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Article

Monitoring Invasive Plant Species Using Hyperspectral Remote Sensing Data

1
Department of Physical Geography and Geoinformatics, University of Szeged, Egyetem utca 2-6, H-6722 Szeged, Hungary
2
Department of Soil Mapping and Environmental Informatics, Institute for Soil Science and Agricultural Chemistry, Centre for Agricultural Research, Hungarian Academy of Sciences, Herman Ottó út 15, H-1022 Budapest, Hungary
*
Author to whom correspondence should be addressed.
Land 2021, 10(1), 29; https://doi.org/10.3390/land10010029
Received: 14 December 2020 / Revised: 27 December 2020 / Accepted: 29 December 2020 / Published: 1 January 2021
(This article belongs to the Special Issue Identifying Endangered Terrestrial Ecosystems)
The species richness and biodiversity of vegetation in Hungary are increasingly threatened by invasive plant species brought in from other continents and foreign ecosystems. These invasive plant species have spread aggressively in the natural and semi-natural habitats of Europe. Common milkweed (Asclepias syriaca) is one of the species that pose the greatest ecological menace. Therefore, the primary purpose of the present study is to map and monitor the spread of common milkweed, the most common invasive plant species in Europe. Furthermore, the possibilities to detect and validate this special invasive plant by analyzing hyperspectral remote sensing data were investigated. In combination with field reference data, high-resolution hyperspectral aerial images acquired by an unmanned aerial vehicle (UAV) platform in 138 spectral bands in areas infected by common milkweed were examined. Then, support vector machine (SVM) and artificial neural network (ANN) classification algorithms were applied to the highly accurate field reference data. As a result, common milkweed individuals were distinguished in hyperspectral images, achieving an overall accuracy of 92.95% in the case of supervised SVM classification. Using the ANN model, an overall accuracy of 99.61% was achieved. To evaluate the proposed approach, two experimental tests were conducted, and in both cases, we managed to distinguish the individual specimens within the large variety of spreading invasive species in a study area of 2 ha, based on centimeter spatial resolution hyperspectral UAV imagery. View Full-Text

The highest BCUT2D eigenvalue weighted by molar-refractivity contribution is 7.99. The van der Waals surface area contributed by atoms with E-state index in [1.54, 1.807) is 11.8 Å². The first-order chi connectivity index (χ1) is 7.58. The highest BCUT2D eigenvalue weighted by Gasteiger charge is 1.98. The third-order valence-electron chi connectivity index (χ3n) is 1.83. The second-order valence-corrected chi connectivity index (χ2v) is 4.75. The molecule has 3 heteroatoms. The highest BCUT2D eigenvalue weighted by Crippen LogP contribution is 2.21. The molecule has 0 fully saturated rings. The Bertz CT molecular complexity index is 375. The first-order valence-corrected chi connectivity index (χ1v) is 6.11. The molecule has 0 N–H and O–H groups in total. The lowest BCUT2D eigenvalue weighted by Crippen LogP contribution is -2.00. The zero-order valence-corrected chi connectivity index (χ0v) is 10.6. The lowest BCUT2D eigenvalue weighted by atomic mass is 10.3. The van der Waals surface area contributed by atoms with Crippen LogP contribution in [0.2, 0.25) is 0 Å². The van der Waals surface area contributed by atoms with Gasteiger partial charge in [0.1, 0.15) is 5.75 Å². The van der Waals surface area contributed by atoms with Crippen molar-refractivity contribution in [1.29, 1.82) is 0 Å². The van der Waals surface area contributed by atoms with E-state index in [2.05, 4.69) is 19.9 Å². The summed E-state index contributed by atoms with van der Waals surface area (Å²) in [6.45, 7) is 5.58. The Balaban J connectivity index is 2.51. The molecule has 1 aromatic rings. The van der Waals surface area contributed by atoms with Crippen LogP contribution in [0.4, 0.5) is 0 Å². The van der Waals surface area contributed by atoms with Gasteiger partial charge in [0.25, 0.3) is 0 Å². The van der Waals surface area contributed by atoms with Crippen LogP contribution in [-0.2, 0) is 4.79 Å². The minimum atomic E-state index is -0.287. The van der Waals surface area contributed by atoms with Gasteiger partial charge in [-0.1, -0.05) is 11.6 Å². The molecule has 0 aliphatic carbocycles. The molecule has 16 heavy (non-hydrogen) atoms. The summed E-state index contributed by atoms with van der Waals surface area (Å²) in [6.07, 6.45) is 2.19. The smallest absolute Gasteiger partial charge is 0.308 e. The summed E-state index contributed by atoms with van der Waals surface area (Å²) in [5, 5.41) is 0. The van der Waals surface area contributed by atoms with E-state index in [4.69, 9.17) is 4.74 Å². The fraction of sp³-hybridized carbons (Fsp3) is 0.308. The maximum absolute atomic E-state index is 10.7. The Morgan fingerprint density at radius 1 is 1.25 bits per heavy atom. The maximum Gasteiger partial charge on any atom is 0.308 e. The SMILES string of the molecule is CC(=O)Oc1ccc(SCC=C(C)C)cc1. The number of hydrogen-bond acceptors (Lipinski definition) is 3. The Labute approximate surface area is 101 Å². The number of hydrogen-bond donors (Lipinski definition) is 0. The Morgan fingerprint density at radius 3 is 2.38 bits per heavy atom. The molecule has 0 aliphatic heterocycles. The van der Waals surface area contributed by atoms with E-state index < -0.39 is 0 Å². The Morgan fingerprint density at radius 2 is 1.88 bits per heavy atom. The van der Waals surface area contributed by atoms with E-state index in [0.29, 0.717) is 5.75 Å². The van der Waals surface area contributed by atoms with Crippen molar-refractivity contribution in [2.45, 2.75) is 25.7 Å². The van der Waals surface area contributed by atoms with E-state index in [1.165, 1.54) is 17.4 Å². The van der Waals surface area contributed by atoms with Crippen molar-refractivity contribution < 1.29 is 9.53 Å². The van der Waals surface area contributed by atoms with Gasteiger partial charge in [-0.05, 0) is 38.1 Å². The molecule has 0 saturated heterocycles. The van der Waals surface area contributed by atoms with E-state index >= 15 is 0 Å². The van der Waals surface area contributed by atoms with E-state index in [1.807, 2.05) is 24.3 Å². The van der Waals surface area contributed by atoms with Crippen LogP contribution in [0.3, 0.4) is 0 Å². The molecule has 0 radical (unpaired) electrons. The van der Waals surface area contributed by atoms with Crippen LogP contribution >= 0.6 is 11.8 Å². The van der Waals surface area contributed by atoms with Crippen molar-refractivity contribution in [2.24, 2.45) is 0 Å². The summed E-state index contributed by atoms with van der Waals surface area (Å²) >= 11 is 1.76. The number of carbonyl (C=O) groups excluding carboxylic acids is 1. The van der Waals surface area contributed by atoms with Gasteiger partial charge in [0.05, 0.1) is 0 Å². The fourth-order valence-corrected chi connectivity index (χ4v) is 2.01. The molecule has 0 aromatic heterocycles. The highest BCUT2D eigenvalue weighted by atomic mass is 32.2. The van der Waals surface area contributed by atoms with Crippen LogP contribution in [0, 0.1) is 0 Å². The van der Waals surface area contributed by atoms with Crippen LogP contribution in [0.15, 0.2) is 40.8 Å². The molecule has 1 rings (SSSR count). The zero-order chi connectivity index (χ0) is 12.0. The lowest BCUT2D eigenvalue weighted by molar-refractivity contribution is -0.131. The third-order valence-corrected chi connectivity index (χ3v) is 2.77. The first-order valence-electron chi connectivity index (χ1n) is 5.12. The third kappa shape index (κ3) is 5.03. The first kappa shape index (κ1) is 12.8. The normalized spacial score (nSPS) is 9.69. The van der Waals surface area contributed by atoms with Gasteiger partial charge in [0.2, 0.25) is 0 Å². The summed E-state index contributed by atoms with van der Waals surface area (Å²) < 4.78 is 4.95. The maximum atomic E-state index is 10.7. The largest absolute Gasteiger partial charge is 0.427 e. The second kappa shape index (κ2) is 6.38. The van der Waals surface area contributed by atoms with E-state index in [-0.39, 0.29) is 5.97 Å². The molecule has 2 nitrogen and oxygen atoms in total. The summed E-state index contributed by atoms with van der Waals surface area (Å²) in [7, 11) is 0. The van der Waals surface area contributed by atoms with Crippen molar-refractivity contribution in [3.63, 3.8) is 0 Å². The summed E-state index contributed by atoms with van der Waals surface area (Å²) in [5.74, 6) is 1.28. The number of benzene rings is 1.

Keywords: invasive species; common milkweed; hyperspectral imaging; UAV; artificial neural networks; SVM classification invasive species; common milkweed; hyperspectral imaging; UAV; artificial neural networks; SVM classification
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MDPI and ACS Style

Papp, L.; van Leeuwen, B.; Szilassi, P.; Tobak, Z.; Szatmári, J.; Árvai, M.; Mészáros, J.; Pásztor, L. Monitoring Invasive Plant Species Using Hyperspectral Remote Sensing Data. Land 2021, 10, 29. https://doi.org/10.3390/land10010029

AMA Style

Papp L, van Leeuwen B, Szilassi P, Tobak Z, Szatmári J, Árvai M, Mészáros J, Pásztor L. Monitoring Invasive Plant Species Using Hyperspectral Remote Sensing Data. Land. 2021; 10(1):29. https://doi.org/10.3390/land10010029

Chicago/Turabian Style

Papp, Levente, Boudewijn van Leeuwen, Péter Szilassi, Zalán Tobak, József Szatmári, Mátyás Árvai, János Mészáros, and László Pásztor. 2021. "Monitoring Invasive Plant Species Using Hyperspectral Remote Sensing Data" Land 10, no. 1: 29. https://doi.org/10.3390/land10010029

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